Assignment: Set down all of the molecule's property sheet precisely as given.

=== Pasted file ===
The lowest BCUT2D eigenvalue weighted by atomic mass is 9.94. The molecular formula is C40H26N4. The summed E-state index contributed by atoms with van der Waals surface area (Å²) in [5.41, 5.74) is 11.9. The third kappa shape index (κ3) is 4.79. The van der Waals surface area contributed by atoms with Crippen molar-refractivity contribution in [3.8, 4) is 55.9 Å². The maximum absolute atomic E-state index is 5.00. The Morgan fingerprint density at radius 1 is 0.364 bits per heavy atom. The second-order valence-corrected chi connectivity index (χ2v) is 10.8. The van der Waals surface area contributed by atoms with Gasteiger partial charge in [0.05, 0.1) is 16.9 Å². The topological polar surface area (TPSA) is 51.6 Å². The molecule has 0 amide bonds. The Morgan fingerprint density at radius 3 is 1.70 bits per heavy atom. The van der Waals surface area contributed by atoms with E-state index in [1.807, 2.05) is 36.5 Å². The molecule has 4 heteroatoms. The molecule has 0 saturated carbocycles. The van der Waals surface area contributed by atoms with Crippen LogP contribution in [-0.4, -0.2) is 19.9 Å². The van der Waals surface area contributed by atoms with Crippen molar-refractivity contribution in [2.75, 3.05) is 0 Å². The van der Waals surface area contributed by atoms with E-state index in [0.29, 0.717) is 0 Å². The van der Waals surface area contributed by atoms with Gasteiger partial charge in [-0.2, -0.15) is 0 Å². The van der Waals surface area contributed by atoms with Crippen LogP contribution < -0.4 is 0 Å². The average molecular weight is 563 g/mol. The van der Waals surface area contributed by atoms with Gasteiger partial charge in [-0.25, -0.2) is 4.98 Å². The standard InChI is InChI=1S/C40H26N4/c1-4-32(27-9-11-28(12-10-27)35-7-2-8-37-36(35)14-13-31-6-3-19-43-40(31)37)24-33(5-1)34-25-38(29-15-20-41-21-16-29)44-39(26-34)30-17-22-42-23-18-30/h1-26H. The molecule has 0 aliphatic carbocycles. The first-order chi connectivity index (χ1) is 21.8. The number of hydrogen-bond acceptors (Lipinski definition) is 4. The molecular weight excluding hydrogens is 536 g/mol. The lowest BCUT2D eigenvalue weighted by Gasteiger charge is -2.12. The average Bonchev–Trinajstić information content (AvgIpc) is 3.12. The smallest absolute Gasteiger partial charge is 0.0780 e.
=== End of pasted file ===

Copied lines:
The lowest BCUT2D eigenvalue weighted by atomic mass is 9.94. The molecular formula is C40H26N4. The summed E-state index contributed by atoms with van der Waals surface area (Å²) in [5.41, 5.74) is 11.9. The third kappa shape index (κ3) is 4.79. The van der Waals surface area contributed by atoms with Crippen molar-refractivity contribution in [3.8, 4) is 55.9 Å². The maximum absolute atomic E-state index is 5.00. The Morgan fingerprint density at radius 1 is 0.364 bits per heavy atom. The second-order valence-corrected chi connectivity index (χ2v) is 10.8. The van der Waals surface area contributed by atoms with Gasteiger partial charge in [0.05, 0.1) is 16.9 Å². The topological polar surface area (TPSA) is 51.6 Å². The molecule has 0 amide bonds. The Morgan fingerprint density at radius 3 is 1.70 bits per heavy atom. The van der Waals surface area contributed by atoms with E-state index in [1.807, 2.05) is 36.5 Å². The molecule has 4 heteroatoms. The molecule has 0 saturated carbocycles. The van der Waals surface area contributed by atoms with Crippen LogP contribution in [-0.4, -0.2) is 19.9 Å². The van der Waals surface area contributed by atoms with Crippen molar-refractivity contribution in [2.75, 3.05) is 0 Å². The van der Waals surface area contributed by atoms with E-state index in [0.29, 0.717) is 0 Å². The van der Waals surface area contributed by atoms with Gasteiger partial charge in [-0.2, -0.15) is 0 Å². The van der Waals surface area contributed by atoms with Crippen LogP contribution < -0.4 is 0 Å². The average molecular weight is 563 g/mol. The van der Waals surface area contributed by atoms with Gasteiger partial charge in [-0.25, -0.2) is 4.98 Å². The standard InChI is InChI=1S/C40H26N4/c1-4-32(27-9-11-28(12-10-27)35-7-2-8-37-36(35)14-13-31-6-3-19-43-40(31)37)24-33(5-1)34-25-38(29-15-20-41-21-16-29)44-39(26-34)30-17-22-42-23-18-30/h1-26H. The molecule has 0 aliphatic carbocycles. The first-order chi connectivity index (χ1) is 21.8. The number of hydrogen-bond acceptors (Lipinski definition) is 4. The molecular weight excluding hydrogens is 536 g/mol. The lowest BCUT2D eigenvalue weighted by Gasteiger charge is -2.12. The average Bonchev–Trinajstić information content (AvgIpc) is 3.12. The smallest absolute Gasteiger partial charge is 0.0780 e.